The crucial fiction of my being a marginal figure or a perennial failure, someone who is always destined to be isolated, on the outskirts of life (the social group/world stage), has been dismantled and revealed for what it is: fiction. All the king’s horses and all the king’s men can’t put it back together again.
I am feeling more acutely my aloneness. I reach more compulsively, desperately, for the tools I have learned to use to maintain a sense of (isolate) self, to keep me from putting my attention on my inner life, where something is stirring, something that seems ancient, primordial even, and full of voiceless anguish.
The workshop began with an experience of horrible inauthenticity, a painful groping to find not the words but the voice to carry them. Speaking from the outside only, from the neck up, from the head, like a burnt out ventriloquist’s dummy. Just grinding away, hoping I would hit a smooth patch and start rolling, knowing it was never going to happen.
It ended with the opposite experience, speaking in English and Spanish simultaneously, as if two voices were coming together as one, translating myself back and forth and back again, the words sailing out of me, like ships off the edge of a world (to steal a phrase from Whitley), or like birds taking flight, effortlessly propelled by a mysterious internal momentum-force.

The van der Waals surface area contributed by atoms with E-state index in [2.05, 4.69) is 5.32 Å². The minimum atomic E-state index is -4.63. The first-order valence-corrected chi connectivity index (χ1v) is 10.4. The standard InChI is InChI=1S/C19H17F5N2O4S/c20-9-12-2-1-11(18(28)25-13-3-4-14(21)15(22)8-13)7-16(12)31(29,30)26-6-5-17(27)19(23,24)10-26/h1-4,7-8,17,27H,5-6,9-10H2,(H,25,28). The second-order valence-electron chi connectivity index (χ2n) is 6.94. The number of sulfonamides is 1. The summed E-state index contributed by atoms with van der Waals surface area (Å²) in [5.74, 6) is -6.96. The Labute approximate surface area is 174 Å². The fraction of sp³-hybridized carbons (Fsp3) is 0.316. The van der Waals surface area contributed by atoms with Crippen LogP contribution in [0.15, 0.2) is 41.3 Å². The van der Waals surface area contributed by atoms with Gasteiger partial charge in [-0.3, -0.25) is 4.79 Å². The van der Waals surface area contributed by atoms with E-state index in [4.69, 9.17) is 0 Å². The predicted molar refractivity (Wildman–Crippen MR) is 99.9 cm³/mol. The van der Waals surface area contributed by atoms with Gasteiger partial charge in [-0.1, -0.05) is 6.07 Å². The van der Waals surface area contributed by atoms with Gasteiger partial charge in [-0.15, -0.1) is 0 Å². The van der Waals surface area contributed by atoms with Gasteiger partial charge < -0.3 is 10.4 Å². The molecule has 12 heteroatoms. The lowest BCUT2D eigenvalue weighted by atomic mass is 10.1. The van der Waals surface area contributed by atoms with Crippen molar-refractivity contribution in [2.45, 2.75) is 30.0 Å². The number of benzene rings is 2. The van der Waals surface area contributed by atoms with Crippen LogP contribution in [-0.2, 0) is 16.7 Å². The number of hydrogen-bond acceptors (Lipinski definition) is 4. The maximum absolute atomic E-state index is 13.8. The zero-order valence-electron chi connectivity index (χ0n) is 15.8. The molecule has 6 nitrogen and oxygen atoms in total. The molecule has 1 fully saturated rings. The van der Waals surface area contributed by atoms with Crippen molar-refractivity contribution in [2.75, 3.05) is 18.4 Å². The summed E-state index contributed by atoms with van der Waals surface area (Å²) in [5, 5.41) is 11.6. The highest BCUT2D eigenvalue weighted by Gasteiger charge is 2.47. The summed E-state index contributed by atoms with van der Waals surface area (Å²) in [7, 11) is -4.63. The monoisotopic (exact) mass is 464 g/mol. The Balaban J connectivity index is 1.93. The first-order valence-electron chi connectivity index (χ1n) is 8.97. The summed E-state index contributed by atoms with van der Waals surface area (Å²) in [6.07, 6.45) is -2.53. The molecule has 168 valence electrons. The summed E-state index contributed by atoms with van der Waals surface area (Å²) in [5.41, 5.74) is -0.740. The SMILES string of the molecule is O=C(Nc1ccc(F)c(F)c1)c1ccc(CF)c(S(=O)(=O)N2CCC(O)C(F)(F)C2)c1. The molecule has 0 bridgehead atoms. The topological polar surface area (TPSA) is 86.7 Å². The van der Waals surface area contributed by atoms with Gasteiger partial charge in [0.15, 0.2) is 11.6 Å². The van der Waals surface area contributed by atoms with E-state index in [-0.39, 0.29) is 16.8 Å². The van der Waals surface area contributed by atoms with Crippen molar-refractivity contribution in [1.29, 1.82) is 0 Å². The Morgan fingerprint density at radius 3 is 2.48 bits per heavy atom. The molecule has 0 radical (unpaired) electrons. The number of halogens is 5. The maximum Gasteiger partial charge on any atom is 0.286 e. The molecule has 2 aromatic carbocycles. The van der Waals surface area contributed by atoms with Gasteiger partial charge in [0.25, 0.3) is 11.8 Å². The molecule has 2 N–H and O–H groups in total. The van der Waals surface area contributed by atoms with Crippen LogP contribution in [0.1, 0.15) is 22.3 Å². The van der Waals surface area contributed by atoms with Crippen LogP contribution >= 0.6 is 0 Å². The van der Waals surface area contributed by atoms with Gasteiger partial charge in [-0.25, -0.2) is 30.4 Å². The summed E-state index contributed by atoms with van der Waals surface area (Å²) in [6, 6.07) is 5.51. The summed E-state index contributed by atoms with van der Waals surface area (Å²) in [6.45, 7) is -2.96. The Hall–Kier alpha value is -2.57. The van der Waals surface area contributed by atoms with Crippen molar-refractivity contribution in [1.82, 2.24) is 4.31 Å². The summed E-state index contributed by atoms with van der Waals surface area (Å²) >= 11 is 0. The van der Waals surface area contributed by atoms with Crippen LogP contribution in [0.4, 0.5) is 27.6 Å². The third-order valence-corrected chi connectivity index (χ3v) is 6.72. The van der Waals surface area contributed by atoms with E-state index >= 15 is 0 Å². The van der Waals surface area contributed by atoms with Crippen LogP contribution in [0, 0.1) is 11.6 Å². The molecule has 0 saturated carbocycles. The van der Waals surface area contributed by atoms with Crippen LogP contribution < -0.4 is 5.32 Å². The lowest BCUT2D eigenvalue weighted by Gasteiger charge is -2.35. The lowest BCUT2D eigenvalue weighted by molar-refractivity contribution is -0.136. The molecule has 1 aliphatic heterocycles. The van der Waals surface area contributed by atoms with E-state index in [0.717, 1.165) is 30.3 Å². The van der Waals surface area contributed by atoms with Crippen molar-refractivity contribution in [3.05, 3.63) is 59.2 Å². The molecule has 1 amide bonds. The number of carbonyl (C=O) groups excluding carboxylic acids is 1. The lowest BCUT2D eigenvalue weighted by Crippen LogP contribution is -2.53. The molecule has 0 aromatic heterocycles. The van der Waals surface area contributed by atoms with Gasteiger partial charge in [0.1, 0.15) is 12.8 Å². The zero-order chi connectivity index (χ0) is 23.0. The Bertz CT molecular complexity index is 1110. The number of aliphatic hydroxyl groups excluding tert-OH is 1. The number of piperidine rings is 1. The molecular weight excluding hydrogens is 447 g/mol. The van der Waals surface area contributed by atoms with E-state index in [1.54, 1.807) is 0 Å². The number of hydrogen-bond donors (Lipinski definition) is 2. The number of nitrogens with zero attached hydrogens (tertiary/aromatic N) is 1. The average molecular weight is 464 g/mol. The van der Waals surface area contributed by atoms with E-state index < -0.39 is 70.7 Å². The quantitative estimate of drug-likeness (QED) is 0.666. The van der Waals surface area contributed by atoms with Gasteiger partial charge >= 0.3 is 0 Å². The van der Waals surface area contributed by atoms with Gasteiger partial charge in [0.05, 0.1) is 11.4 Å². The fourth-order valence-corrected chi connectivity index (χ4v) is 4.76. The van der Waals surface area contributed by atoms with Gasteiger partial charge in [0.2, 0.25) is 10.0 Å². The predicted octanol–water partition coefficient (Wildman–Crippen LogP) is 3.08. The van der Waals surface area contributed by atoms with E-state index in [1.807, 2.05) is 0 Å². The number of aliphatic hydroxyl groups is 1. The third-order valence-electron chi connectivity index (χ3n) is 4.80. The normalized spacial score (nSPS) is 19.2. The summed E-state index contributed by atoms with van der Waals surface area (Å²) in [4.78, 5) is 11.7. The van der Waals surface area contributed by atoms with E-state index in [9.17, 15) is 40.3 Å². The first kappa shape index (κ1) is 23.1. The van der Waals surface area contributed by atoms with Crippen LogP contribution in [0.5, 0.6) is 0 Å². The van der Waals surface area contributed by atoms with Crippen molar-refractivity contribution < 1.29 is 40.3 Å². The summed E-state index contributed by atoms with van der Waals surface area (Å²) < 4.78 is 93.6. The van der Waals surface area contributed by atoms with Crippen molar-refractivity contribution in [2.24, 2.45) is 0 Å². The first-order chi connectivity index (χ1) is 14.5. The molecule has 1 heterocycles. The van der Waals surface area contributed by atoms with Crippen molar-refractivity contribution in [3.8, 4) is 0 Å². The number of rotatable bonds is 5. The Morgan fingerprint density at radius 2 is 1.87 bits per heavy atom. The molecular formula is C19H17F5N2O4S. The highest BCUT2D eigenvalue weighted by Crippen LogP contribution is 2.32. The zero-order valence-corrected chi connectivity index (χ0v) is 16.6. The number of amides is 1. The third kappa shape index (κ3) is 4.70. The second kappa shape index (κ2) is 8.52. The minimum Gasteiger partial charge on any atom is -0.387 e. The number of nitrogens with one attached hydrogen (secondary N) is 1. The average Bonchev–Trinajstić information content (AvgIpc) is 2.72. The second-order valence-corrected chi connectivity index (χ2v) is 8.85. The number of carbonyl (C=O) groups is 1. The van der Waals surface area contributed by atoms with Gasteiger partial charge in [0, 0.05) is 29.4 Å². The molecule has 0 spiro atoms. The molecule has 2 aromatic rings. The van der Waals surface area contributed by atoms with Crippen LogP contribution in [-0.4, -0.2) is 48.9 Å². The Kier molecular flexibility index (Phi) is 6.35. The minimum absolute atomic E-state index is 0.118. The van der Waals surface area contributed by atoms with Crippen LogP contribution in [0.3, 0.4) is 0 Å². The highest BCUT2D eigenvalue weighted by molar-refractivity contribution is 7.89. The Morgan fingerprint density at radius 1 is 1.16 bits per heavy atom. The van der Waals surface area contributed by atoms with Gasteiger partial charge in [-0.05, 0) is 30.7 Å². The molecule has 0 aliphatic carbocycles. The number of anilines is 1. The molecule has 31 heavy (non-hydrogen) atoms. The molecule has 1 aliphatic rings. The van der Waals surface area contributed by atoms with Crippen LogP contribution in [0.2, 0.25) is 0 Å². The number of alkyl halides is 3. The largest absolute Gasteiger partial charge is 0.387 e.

Now an instrument and not a dummy, enjoying the music as much as anyone, but no longer performing, only present to witness, delivering what all of us had come there to hear, including, or especially, me.
People can’t have failed to notice the stark contrast between the person who introduced the evening and the one who closed it. In a way, that was what the event was all about: a living demonstration of the struggle for authenticity, ending in quiet, serene triumph (before the explosion of dancing, and “This ain’t no party!”). It’s doubtful this would have happened if I hadn’t addressed my inauthenticity directly and almost immediately (within the first ten minutes), confessing my struggle in front of the group and even (once I had found a suitably confident voice to ease everyone’s discomfort) apologizing for it.
Daring to fail publically, and worse, to own the failure there and then, instead of “braving” past it, to be willing to fall and DIE in front of everyone: there can be no greater cure for a lifelong affliction of stage fright than that. The worst happened and I survived. Or better yet, I didn’t survive. I was slain, buried, mourned, and replaced by SOMETHING ELSE.
What that something is and whether I can continue to make room for it—to keep on dying/self-slaying like that, all for the single reward of authenticity—remains to be seen. But the eye of the Other does not lie.
Last night was only a first step. But it was also no less than that.
A first step.
[To be continued.]